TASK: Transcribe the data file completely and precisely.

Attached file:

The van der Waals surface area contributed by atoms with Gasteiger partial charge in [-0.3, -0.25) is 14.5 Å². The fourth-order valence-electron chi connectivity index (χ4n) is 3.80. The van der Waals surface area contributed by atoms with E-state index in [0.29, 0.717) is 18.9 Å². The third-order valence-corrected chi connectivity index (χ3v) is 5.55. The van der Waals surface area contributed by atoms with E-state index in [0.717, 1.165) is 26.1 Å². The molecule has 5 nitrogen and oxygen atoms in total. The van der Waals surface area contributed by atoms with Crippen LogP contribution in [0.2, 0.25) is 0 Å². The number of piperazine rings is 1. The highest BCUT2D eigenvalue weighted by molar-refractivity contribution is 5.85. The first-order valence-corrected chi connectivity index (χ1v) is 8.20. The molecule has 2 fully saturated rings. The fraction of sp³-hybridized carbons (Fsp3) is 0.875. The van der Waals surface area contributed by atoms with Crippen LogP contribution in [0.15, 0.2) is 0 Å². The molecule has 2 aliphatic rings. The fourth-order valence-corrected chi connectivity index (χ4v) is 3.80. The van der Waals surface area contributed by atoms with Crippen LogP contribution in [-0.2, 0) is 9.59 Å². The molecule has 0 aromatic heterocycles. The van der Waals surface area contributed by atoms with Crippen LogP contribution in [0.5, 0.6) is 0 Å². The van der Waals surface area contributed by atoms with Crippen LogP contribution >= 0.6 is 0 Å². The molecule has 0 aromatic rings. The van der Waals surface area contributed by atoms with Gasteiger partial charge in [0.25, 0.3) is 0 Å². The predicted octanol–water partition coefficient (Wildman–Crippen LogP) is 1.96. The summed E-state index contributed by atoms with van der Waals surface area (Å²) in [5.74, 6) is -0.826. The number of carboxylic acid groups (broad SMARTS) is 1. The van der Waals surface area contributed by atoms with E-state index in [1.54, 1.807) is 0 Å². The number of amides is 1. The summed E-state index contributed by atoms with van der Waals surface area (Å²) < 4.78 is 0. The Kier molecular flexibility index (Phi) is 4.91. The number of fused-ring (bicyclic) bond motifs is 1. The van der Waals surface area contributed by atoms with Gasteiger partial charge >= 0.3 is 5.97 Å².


The van der Waals surface area contributed by atoms with Gasteiger partial charge in [-0.3, -0.25) is 14.5 Å². The fourth-order valence-electron chi connectivity index (χ4n) is 3.80. The van der Waals surface area contributed by atoms with E-state index in [0.29, 0.717) is 18.9 Å². The third-order valence-corrected chi connectivity index (χ3v) is 5.55. The van der Waals surface area contributed by atoms with E-state index in [0.717, 1.165) is 26.1 Å². The molecule has 5 nitrogen and oxygen atoms in total. The van der Waals surface area contributed by atoms with Crippen LogP contribution in [0.2, 0.25) is 0 Å². The number of piperazine rings is 1. The highest BCUT2D eigenvalue weighted by molar-refractivity contribution is 5.85. The first-order valence-corrected chi connectivity index (χ1v) is 8.20. The molecule has 2 fully saturated rings. The fraction of sp³-hybridized carbons (Fsp3) is 0.875. The van der Waals surface area contributed by atoms with Crippen LogP contribution in [0.15, 0.2) is 0 Å². The molecule has 2 aliphatic rings. The fourth-order valence-corrected chi connectivity index (χ4v) is 3.80. The van der Waals surface area contributed by atoms with Crippen LogP contribution in [-0.2, 0) is 9.59 Å². The molecule has 0 aromatic heterocycles. The van der Waals surface area contributed by atoms with Crippen LogP contribution in [0.5, 0.6) is 0 Å². The van der Waals surface area contributed by atoms with Crippen LogP contribution >= 0.6 is 0 Å². The molecule has 0 aromatic rings. The van der Waals surface area contributed by atoms with Gasteiger partial charge in [0.25, 0.3) is 0 Å². The predicted octanol–water partition coefficient (Wildman–Crippen LogP) is 1.96. The summed E-state index contributed by atoms with van der Waals surface area (Å²) in [5.74, 6) is -0.826. The number of carboxylic acid groups (broad SMARTS) is 1. The van der Waals surface area contributed by atoms with E-state index in [1.54, 1.807) is 0 Å². The number of amides is 1. The summed E-state index contributed by atoms with van der Waals surface area (Å²) < 4.78 is 0. The Kier molecular flexibility index (Phi) is 4.91. The number of fused-ring (bicyclic) bond motifs is 1. The van der Waals surface area contributed by atoms with Gasteiger partial charge >= 0.3 is 5.97 Å².